Monday announced the resignation of its chief
financial officer after finding he had made numerous inside trades to
affect the cash value of his employee stock and fixed income funds,
officials announced to the Securities and Exchange Commission (SEC).
Terry Hungle was forcefully resigned after executives found he had made
several transfers during his previous tenure as vice president of finance
and business development for the Americas division.
Frank Dunn, Nortel president and chief executive officer, has been
appointed CFO until he can find a replacement. Dunn was the CFO from
February 1999 until November 2001 before assuming leadership of the
Internet equipment giant.
“This matter is unfortunate but the actions we have taken are in the best
interests of Nortel Networks,” he said. “Let me emphasize that this matter
solely relates to the personal investment transactions made by Terry Hungle
and does not relate to the business, operations or financials of Nortel
According to a voluntary notification to the SEC and the Ontario Securities
Commission (OSC), Hungle transferred $86,300 from his fixed income fund to
a stock fund investing primarily in Nortel. Three months later, he
transferred $78,000 back from his stock fund to the fixed income fund.
In and of themselves, the transfers were not illegal, but Hungle had made
the transfers outside the specified trading window imposed by the company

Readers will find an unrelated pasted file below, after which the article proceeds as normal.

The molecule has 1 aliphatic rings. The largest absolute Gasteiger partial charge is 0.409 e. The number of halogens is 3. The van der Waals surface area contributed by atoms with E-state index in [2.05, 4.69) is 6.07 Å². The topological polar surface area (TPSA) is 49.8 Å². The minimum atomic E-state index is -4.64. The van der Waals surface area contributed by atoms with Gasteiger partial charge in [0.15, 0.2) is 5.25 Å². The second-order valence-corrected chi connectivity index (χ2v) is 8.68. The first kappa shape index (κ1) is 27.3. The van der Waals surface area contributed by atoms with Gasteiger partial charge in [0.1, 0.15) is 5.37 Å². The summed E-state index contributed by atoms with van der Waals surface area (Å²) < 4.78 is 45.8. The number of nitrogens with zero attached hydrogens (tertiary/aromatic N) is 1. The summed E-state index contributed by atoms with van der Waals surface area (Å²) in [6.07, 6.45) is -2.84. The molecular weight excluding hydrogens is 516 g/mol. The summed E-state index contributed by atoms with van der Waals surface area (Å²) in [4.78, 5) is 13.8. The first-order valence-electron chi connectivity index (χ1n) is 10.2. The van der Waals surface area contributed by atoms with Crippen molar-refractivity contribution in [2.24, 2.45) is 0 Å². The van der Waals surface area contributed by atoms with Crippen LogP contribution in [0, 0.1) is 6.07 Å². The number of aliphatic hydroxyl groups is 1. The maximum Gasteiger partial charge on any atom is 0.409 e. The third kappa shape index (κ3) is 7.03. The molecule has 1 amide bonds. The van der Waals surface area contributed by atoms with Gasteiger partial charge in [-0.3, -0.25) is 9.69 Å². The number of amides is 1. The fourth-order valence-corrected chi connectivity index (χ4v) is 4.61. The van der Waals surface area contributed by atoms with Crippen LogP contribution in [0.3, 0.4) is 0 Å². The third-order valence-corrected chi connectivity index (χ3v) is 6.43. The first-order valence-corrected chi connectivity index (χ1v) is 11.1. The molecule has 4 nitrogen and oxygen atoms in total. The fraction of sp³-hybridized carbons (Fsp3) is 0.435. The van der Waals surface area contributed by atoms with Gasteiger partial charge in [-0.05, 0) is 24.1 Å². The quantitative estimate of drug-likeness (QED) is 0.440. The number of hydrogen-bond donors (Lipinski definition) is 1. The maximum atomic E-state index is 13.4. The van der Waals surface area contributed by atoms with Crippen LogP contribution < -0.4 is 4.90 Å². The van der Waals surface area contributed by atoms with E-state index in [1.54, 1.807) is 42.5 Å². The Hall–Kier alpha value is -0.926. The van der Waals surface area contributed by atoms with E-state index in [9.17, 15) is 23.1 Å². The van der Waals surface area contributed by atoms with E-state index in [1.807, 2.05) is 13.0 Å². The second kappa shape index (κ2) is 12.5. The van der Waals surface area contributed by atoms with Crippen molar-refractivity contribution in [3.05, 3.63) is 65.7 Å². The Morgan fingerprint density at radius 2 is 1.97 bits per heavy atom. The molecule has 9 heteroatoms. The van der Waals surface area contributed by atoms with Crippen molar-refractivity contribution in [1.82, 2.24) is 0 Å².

for certain employees, the CFO included.
Nortel officials declined comment on the detail of the transfers and how
much money he might have made, saying they would wait for a determination
from the SEC and OSC.
The move to force Hungle’s resignation is a wise one for the equipment
maker, which was faced with the dilemma of “outing” its CFO or face worse
when the transfers were made public from another source.
Companies around the U.S. and abroad are taking a hard
look at the actions of its key employees after the disaster at Enron,
where executives allegedly bilked employees of their stock options while
raking in million in personal profits.
Many are more willing to proactively disclose internal audits, rather than
face an angry Congressional investigation committee.
, an international “carrier’s carrier” is also under
scrutiny from investigators for some of its practices. An alleged
letter claims Global Crossing and its auditor, Arthur Andersen (which also
audits Enron), were inflating quarterly figures reported to the SEC.